No matter the outcome of the game on Saturday, this will be TCU's final game of the season- a testament to injuries, bad breaks, bad calls (Texas Tech) and general playcalling incompetence. Still, it's a rivalry week with (what many consider) TCU's biggest rival, and a win could greatly change the outlook for the program heading into the offseason and provide some much needed momentum on the recruiting trail. Would a well called win be enough to save the jobs of Jarrett Anderson and Rusty Burns? I sincerely hope not, but I expect that it may, which may put folks on the fence if beating Baylor would be a good thing. To me... nothing bad has ever come from beating Baylor, so let's do it and let the chips fall where they may after the season.
Series at a glance
First game: 1899 (0-0 Tie)
Last game in Fort Worth: TCU 45, BU 10 in 2010
TCU leads the series 51-50-7
Baylor is TCU's oldest rival and the TCU-BU "Revivalry" is one of the most played in all sports and also one of the most even rivalries in all sports, not just in the overall series record, but the teams have played 40 games settled by a touchdown or less. What I find most interesting is that even though the rivalry has been incredibly streaky (TCU won all but two meeting from 1955-1971, only for Baylor to win all but two meetings from 1972-1983) the overall series is still so close, and the teams are an even 7-7 since 1987. Still, despite the length of the series this is just Baylor's third trip to Fort Worth since 1995, so I expect the fan turnout will be huge despite TCU's disappointing season to date.
Baylor on Offense
Baylor runs a hurry up spread offense that thrives on speeding to the line to keep the defense from adjusting to their look. The ground game is the key to the Baylor attack, with the bears running a very zone-read heavy attack to try and get their speedy backs into space to make plays into the second level. The number one cause for Oklahoma State's victory in my estimation was their ability to stymie the Baylor inside running game with just the defensive line- Shock Linwood was often contained in the backfield and the Cowboys forced quarterback Bryce Petty to keep more often than usual, which he did with... mixed results.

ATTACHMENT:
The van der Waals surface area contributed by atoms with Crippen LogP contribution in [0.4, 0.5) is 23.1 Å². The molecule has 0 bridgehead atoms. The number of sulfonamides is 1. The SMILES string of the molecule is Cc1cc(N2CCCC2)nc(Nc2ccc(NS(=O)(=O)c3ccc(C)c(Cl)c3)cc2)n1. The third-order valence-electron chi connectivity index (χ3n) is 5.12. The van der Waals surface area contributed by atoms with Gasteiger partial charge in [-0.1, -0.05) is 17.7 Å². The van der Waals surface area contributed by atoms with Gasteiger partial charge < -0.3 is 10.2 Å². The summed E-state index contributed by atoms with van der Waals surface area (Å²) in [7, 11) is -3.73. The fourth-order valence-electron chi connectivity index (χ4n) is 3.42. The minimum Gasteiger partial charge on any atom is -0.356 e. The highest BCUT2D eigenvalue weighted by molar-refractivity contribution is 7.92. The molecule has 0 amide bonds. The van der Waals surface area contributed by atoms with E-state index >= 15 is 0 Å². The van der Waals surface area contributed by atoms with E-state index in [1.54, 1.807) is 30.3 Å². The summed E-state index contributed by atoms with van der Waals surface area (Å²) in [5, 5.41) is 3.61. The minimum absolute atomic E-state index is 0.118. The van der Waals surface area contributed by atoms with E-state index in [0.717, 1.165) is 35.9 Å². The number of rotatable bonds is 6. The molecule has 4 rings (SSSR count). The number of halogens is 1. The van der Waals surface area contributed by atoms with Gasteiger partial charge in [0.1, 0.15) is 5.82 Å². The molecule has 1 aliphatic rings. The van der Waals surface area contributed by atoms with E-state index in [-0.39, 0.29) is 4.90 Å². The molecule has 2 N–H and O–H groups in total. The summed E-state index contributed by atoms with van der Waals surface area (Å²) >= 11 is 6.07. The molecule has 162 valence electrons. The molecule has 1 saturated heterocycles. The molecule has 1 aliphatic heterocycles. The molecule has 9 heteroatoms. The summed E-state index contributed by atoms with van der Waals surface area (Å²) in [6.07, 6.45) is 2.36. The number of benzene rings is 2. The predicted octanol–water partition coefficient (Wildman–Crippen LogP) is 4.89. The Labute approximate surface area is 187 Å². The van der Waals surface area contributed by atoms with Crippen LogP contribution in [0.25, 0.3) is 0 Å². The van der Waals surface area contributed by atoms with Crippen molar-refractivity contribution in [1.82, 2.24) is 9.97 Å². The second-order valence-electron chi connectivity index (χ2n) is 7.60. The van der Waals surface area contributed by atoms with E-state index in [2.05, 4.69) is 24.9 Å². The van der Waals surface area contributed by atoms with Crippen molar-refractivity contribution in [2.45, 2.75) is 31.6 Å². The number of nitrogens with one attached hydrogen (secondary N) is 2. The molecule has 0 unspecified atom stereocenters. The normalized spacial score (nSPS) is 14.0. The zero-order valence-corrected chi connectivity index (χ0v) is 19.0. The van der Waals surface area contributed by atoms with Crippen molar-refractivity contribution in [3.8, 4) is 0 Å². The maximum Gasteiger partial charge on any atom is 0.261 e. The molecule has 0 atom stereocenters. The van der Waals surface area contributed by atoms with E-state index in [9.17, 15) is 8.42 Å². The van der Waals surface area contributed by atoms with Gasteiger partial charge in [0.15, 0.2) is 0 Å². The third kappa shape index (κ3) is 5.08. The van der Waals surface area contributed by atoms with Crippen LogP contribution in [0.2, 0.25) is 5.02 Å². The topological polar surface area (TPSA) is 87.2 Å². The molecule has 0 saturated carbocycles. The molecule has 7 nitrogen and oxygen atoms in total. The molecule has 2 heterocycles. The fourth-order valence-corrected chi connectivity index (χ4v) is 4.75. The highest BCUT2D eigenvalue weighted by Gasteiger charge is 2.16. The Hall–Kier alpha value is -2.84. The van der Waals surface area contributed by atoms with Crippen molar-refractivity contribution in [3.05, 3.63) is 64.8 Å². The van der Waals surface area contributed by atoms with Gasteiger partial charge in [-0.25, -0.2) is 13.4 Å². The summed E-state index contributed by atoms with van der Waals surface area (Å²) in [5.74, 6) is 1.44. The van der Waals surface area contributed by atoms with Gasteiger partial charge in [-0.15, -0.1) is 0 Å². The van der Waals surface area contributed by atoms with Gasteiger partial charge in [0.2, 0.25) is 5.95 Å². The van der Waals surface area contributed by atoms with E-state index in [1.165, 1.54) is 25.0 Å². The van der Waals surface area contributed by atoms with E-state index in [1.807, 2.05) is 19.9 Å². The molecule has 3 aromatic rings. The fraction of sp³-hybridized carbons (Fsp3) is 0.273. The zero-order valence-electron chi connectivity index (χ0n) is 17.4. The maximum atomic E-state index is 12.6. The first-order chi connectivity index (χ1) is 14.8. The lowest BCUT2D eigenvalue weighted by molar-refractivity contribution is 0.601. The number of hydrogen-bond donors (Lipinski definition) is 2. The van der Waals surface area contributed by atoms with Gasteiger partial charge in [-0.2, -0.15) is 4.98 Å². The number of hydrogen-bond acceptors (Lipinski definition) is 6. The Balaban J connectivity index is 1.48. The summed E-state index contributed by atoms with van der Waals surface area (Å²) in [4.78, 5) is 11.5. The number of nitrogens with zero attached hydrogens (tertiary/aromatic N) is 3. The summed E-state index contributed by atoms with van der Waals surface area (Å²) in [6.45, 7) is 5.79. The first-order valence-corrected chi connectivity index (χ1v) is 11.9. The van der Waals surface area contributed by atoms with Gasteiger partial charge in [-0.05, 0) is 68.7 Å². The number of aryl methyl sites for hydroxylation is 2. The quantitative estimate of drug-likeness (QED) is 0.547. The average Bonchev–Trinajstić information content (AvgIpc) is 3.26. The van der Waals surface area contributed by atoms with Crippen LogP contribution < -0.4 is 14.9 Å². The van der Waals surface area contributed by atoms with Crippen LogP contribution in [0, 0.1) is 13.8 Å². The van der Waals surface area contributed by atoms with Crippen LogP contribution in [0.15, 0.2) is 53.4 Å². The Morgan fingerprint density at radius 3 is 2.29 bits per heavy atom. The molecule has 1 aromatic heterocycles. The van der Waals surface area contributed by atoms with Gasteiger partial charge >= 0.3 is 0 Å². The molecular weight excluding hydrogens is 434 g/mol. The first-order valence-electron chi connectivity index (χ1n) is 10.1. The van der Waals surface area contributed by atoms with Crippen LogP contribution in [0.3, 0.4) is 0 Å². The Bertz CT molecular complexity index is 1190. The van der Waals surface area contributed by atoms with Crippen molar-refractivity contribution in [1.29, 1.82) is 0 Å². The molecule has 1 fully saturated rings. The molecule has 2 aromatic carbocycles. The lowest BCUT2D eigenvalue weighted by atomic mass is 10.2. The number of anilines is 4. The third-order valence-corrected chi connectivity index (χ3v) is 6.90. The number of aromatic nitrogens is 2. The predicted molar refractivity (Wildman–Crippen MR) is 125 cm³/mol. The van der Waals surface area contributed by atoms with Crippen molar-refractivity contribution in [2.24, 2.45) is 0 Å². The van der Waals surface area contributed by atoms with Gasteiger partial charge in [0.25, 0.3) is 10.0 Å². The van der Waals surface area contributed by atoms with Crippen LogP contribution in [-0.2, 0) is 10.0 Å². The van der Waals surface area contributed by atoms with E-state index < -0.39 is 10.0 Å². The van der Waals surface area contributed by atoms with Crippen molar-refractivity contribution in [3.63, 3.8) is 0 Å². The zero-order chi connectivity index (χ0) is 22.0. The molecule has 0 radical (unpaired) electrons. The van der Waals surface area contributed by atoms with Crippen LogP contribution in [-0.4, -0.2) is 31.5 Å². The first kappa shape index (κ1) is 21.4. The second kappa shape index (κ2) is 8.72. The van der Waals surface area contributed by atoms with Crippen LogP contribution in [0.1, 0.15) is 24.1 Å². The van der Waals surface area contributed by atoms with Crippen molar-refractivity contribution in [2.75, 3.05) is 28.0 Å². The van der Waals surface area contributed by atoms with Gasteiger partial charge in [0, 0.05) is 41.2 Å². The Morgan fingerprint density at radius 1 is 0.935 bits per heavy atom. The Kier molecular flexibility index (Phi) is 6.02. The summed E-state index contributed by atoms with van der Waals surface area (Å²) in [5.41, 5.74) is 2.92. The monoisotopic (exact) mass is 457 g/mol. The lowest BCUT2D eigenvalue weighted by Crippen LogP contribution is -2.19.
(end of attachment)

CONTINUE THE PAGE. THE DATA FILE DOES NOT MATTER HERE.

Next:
This was Petty's biggest run of the day, but he's not as natural a runner as a Robert Griffin (or even a Trevone Boykin, really) and keeping the ball in his hands on the ground is going to be key to TCU's success. This is especially true as self-proclaimed Heisman candidate Lache Seastrunk is probable to make a return this week, which means that a missed tackle (an issue for TCU's defense late in games) can have 40+ yard implications. Throwing the ball is a very different proposition, however, as Bryce Petty is definitely a deserving Heisman candidate (though fairly or not, he's unlikely to win after last week's loss at OSU), completing 64.1% of his passes on the year for over 3,000 yards and 26 touchdowns compared with one(!) interception. Baylor hasn't exactly faced a murderer's row of defenses this year to be sure, and Petty did have less effective games against the better passing defenses of the conference, but when you take into account how often he found himself spending the second half on the bench the numbers are still quite impressive. Petty is at his best when he can get the ball out of his hands quickly, completing short high percentage passes with the ball placed in front of his receiver so that they can try to make something happen after the catch. Though the Frogs are unlucky that Seastrunk is likely to be making a return this week, the Frogs do catch a break in the absence of Baylor's top wide receiver Tevin Reese, who averaged a scary 25 yards per reception. Without him the Baylor wideouts are talented, but they don't have a man who is going to beat Jason Verrett or Kevin White with regularity, meaning that Petty could be forced to hold the ball longer than usual and take him out of his rhythm. Without Reese, TCU should take a page out of the OSU playbook and play tight coverage to keep the ball in Petty's hands as long as possible and hope that our line can get to him in time. Given our pass rush issues this plan does have its perils, but it's preferable to blitzing because Petty is simply too good not to find the open spot in a zone and Baylor's receivers are too good to not take that opportunity and turn it into first downs.